Commentary / World

U.S. once again learns that intervention isn't cost-free

by Doug Bandow

Since the lapse of the much derided “Vietnam syndrome,” Americans have come to simultaneously expect cost-free intervention and absolute homeland security.

It’s a charming vision. And in the early years after the Cold War it appeared to be a reality. For instance, Washington and its NATO allies bombed Serbia for 79 days in 1989 without incurring a single casualty.

But then came Sept. 11, 2001. Terrorists angered not by America’s freedoms but by Washington’s actions struck back in horrendous fashion.

Which unleashed new rounds of larger and more violent U.S. bombings, invasions, and occupations. Which in turn resulted in more terrorist attacks.

Still, the human cost remained relatively low. Hundreds of thousands of Iraqis died in the aftermath of Washington’s invasion. Even the worst terrorist assaults against the West killed in scores, rarely much topping a hundred. They were awful, but were not enough to stop myopic U.S. officials from launching one war after another, convinced that just one more intervention would make Americans secure again.

But now North Korea is building both nuclear weapons and intercontinental ballistic missiles.

The unruly North Korea has barged into the genteel nuclear club, feverishly working to develop ICBMs capable of targeting American cities. The result in Washington is shock, even panic. An obviously befuddled President Donald Trump asked: “Does this guy have anything better to do with his life?”

Well, no, at least if Kim is looking after his nation’s, and especially his regime’s, security.

Look at a map. Which country has inked a security treaty with the other nation’s neighbor and adversary? Which country has established multiple military bases nearby?

Which country has routinely sailed aircraft carriers up the other nation’s coast and flown bombers over the other nation? Which country already possesses nuclear-tipped missiles capable of eradicating the other?

Moreover, which country has routinely imposed regime change on governments it disliked for one reason or another? Which country even took out the dictator with whom it had negotiated the elimination of his missile and nuclear programs?

Which country has routinely threatened the other with military action, indicating that everything is “on the table”?

Hint: not North Korea.

Of course, the Kim dynasty is evil, has oppressed its people, and is fully capable of starting a new war. However, there is no evidence that the current Kim is or either of his predecessors was suicidal: all demonstrated a preference for virgins in this rather than the next life.

Which means they wanted to target the U.S. primarily to create a deterrent to prevent Washington from attacking them.

Nuclear weapons have a number of uses for the North. ICBMs, in contrast, have far more limited utility. Indeed, their only present use is to deter America.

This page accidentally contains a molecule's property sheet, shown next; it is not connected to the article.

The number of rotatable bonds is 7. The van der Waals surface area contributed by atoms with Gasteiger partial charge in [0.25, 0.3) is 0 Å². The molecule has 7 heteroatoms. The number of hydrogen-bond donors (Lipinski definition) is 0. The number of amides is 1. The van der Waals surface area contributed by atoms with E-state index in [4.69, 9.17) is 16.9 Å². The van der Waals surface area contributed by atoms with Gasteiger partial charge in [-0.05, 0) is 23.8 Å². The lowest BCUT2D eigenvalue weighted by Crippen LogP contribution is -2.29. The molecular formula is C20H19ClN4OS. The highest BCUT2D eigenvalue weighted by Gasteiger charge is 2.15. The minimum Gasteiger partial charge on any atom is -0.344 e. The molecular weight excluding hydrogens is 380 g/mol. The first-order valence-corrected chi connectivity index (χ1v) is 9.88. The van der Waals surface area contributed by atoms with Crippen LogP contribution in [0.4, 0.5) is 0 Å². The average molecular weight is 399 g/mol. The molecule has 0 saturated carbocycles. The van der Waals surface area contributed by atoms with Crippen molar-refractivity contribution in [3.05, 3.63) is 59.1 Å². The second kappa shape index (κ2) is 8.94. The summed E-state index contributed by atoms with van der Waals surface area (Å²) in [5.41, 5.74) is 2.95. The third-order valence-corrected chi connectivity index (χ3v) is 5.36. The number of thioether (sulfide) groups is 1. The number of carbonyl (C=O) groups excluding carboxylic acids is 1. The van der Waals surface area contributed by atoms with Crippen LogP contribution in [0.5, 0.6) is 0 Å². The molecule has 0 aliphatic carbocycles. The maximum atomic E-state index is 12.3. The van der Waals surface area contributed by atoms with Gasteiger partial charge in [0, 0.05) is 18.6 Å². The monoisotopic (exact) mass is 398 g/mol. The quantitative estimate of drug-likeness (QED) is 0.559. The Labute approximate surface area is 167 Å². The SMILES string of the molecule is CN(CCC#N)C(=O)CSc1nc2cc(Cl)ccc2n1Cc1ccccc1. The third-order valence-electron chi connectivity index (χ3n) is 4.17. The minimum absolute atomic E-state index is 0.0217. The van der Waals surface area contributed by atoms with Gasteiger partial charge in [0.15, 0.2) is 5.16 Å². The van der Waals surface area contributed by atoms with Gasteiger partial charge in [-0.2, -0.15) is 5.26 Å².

North Korea’s most obviously potential enemies are South Korea, the victim of Kim Il Sung’s attempted reunification campaign in 1950, and Japan, hated colonial master and potential belligerent in a future conflict. Pyongyang has shown no military interest in more distant locations.

Except America.

The North would not gratuitously build weapons capable of hitting the U.S. absent a threat from Washington to attack the North. Pyongyang’s objective is to keep America out. The best way to do that normally would be to leave the U.S. alone.

Except that America’s leaders don’t want to leave North Korea alone. In which case the best way to deter U.S. involvement is to possess a small but real nuclear deterrent, profoundly changing Washington’s calculus to intervene.

Would Washington even consider massive conventional involvement similar to 1950 in a new Korean War? Would American officials still hold the traditional “nuclear umbrella” over South Korea, risking Los Angeles and Portland to protect Seoul?

Suddenly intervention doesn’t look like such a great deal for America.

Better to end unnecessary interventions. With 40 times the GDP, twice the population, a vast technological and industrial edge, and far greater international support, South Korea long has been able to defend itself conventionally. Washington should turn defense responsibilities over to Seoul and bring its troops home.

As for nuclear deterrence, the U.S. should consider encouraging Seoul and possibly Tokyo to join the nuclear parade and build nuclear deterrents. No president should risk the U.S. homeland to protect nations that are not vital to America’s defense and which could protect themselves.

North Korea is teaching Washington an expensive lesson. Promiscuous intervention could result in nuclear destruction.

Trump should bring U.S. ambitions into line with foreign realities. America’s safety depends on it.

Doug Bandow is a senior fellow at the Cato Institute and a former special assistant to President Ronald Reagan. The author of “Tripwire: Korea and U.S. Foreign Policy in a Changed World” and “Foreign Follies: America’s New Global Empire” among other books, Bandow frequently writes about military non-interventionism.